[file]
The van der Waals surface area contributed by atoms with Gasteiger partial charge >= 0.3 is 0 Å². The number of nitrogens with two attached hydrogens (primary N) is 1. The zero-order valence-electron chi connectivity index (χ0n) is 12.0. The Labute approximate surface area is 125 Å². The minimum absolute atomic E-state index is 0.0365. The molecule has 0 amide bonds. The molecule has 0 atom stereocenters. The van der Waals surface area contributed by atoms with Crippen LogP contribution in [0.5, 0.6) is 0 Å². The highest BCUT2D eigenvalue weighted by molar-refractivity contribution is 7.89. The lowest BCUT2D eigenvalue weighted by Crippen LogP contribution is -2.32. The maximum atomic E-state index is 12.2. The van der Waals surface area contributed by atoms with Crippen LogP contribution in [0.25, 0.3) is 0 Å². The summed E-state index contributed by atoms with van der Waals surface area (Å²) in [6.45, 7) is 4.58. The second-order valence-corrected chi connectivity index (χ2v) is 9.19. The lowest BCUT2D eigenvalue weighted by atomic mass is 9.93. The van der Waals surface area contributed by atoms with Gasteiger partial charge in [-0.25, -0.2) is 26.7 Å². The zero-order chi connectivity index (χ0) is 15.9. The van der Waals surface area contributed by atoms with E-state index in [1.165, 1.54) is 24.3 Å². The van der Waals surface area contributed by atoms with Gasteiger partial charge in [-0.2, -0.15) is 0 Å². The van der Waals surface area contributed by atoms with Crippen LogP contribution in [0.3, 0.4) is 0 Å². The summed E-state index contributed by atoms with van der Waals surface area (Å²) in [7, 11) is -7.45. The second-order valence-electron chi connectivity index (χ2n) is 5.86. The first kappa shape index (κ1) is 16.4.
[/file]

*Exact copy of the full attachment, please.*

The van der Waals surface area contributed by atoms with Gasteiger partial charge >= 0.3 is 0 Å². The number of nitrogens with two attached hydrogens (primary N) is 1. The zero-order valence-electron chi connectivity index (χ0n) is 12.0. The Labute approximate surface area is 125 Å². The minimum absolute atomic E-state index is 0.0365. The molecule has 0 amide bonds. The molecule has 0 atom stereocenters. The van der Waals surface area contributed by atoms with Crippen LogP contribution in [0.5, 0.6) is 0 Å². The highest BCUT2D eigenvalue weighted by molar-refractivity contribution is 7.89. The lowest BCUT2D eigenvalue weighted by Crippen LogP contribution is -2.32. The maximum atomic E-state index is 12.2. The van der Waals surface area contributed by atoms with Crippen LogP contribution in [0.25, 0.3) is 0 Å². The summed E-state index contributed by atoms with van der Waals surface area (Å²) in [6.45, 7) is 4.58. The second-order valence-corrected chi connectivity index (χ2v) is 9.19. The lowest BCUT2D eigenvalue weighted by atomic mass is 9.93. The van der Waals surface area contributed by atoms with Gasteiger partial charge in [-0.25, -0.2) is 26.7 Å². The zero-order chi connectivity index (χ0) is 15.9. The van der Waals surface area contributed by atoms with E-state index in [1.165, 1.54) is 24.3 Å². The van der Waals surface area contributed by atoms with Gasteiger partial charge in [-0.2, -0.15) is 0 Å². The van der Waals surface area contributed by atoms with Crippen LogP contribution in [0.3, 0.4) is 0 Å². The summed E-state index contributed by atoms with van der Waals surface area (Å²) in [7, 11) is -7.45. The second-order valence-electron chi connectivity index (χ2n) is 5.86. The first kappa shape index (κ1) is 16.4.